Tips for Building a Landing Page that Converts

tips for building a landing page

You’ve developed a killer digital marketing campaign, your SEO strategy is on point, and the traffic towards your website is better than ever. However, your leads are stagnating or growing only marginally. Even if people visit your landing page, they bounce off pretty quickly.

Does this sound familiar? If it does, there’s a good chance that your landing page isn’t well optimized. It’s not uncommon for marketers to get caught up in designing a top-notch user experience while ignoring the purpose of a landing page. If people aren’t taking action after visiting a landing page you might need to change it up.

To build a landing page that converts you need to ensure it follows its purpose and understand what makes it different from any other webpage.

Landing pages are extensions of your product profile. Don’t clutter them up with excess information and focus only on what truly matters to your target audience. If they made it to your page, that means your marketing efforts worked and you need to ensure the information on the landing page directly relates to the corresponding campaign.

Ensure clear messaging

New visitors might be unfamiliar with your business, so it’s important to include a strong value proposition that both explains what your product does for them, and what distinguishes it from the competition. This information should be placed at the top of the page so as to be immediately visible. 

Don’t over explain. Keep your messaging clear and concise. If you get lost in minutiae, you’ll just muddle the messaging. You need to have clear calls to action for your visitors. 

Finally, the information on the landing page should be clearly aligned with the marketing campaign or whichever lead generation led them there. Otherwise, the visitor might just stay the visitor and you risk losing them as a lead.

Define the purpose of your landing page

While “conversions” are a good goal, you need to decide what conversion means for you. Is it sales? Subscribers to your mailing list? Perhaps you want subscribers to your premium service?

Whatever your goal, you need to understand it and incorporate it into your page design. It will inform the calls to action and even off-site parts of your marketing strategy.

Have a strong offer

This is the core element of a landing page and it builds on our previous point. If your offer isn’t compelling, how can you expect the visitors to follow your CTA?

While the offer depends on your business and goals, it needs to align with your customer’s journey. If it’s targeting prospects in the early stages, you might not want to offer discounts just yet. You can start with a newsletter subscription or an ebook offer. When prospects move further down the funnel, you might offer that discount, a coupon, or a free trial.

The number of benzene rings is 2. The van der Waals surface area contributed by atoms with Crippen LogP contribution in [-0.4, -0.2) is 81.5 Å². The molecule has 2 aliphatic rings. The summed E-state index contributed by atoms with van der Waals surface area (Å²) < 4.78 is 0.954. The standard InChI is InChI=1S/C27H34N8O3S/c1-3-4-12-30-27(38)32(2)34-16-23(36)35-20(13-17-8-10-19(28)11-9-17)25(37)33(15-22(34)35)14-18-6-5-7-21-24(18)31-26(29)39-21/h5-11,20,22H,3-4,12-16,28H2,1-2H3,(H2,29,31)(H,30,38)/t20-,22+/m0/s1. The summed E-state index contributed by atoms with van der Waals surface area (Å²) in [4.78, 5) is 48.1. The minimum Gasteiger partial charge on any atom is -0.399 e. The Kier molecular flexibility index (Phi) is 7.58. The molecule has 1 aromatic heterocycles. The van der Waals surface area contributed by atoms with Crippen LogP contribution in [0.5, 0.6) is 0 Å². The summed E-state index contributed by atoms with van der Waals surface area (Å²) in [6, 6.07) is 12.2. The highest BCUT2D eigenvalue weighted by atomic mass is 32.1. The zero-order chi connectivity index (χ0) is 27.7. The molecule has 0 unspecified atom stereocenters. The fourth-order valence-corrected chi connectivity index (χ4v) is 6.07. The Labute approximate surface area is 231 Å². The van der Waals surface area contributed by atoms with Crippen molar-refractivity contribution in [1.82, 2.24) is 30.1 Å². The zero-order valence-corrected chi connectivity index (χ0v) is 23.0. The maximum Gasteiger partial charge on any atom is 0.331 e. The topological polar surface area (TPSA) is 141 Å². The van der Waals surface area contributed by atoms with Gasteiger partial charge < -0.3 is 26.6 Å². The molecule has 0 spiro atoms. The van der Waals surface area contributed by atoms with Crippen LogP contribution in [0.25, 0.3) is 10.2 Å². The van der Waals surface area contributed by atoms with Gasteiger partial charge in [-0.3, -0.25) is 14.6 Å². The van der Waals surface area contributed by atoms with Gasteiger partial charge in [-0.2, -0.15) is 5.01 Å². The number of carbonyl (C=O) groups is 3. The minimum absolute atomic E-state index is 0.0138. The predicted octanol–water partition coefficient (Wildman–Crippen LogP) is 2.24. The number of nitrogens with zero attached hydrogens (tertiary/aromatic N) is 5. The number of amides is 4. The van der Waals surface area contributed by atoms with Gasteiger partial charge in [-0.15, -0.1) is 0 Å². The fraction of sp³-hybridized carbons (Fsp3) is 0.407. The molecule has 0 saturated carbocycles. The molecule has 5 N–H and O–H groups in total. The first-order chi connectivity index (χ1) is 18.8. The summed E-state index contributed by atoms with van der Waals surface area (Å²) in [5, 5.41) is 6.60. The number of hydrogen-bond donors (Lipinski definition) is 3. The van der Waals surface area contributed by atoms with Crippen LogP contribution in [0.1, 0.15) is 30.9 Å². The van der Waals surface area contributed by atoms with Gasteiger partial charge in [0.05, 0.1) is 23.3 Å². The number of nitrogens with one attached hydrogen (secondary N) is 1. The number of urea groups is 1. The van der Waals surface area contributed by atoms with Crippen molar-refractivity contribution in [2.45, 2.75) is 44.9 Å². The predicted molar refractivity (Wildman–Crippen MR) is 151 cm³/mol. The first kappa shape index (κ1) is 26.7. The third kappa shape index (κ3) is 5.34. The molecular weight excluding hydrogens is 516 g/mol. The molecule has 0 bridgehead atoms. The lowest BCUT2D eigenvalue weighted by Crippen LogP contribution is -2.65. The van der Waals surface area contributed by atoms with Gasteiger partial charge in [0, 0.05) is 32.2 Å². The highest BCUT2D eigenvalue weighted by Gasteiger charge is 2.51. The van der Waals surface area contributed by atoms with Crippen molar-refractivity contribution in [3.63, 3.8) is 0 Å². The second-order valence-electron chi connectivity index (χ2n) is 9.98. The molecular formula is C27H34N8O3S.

Include visuals

People respond well to visual stimulation, so how your page looks will be the first thing any visitor notices. This will set the tone of your page and guide the visitor along the path you set.

Now, while the design isn’t the main focus of a landing page, it can significantly influence conversions. Introducing videos, infographics, or gifs will make visitors more interested in content and keep them on the page long enough to fully absorb your message.

Visual information should make sense and guide the visitor to make the decision to convert. You want to show the product or service in use or perhaps focus on abstract images that evoke emotions related to your offer.

Call to action

You can’t have a landing page without a CTA. Whether it’s a button the visitor needs to click on or a more complex form they need to fill out, it needs to be persuasive.

The CTA needs to grab visitors’ attention and the text should include the value add they’ll gain by opting in. Using words like discount, free, deal, and now can create a sense of urgency and benefit.

If you can, include links for sharing the page on social media. Adding interactive content such as quizzes, ratings, or calculators. This will ensure the visitor stays on the page longer and stays engaged, increasing the likelihood of conversion.

It’s not over yet

After you’ve made your landing page, followed the best practices, and launched it… your work isn’t done yet. You need to measure the page’s performance and make sure it’s meeting conversion goals.

In addition, tracking industry benchmarks can help you measure the success of your landing page. While the conversion rate varies by the industry and is affected by many other factors, landing pages should have a conversion rate of 2–5%.

All of this information will help you fine-tune your landing pages, both present and future. By learning what works, what doesn’t, and why you can improve user experience and boost conversions in the long run.

Wrapping up

While the tips above are used by a large percentage of high converting landing pages, that doesn’t mean that all of them have to work for your specific circumstances. Don’t be afraid to experiment and always keep user intention in mind. 

Focus on clear messaging and remember that the purpose of a landing page is to get the visitor to take an action. So make the action obvious.

That’s as good of a starting point as any, the rest is up to you.

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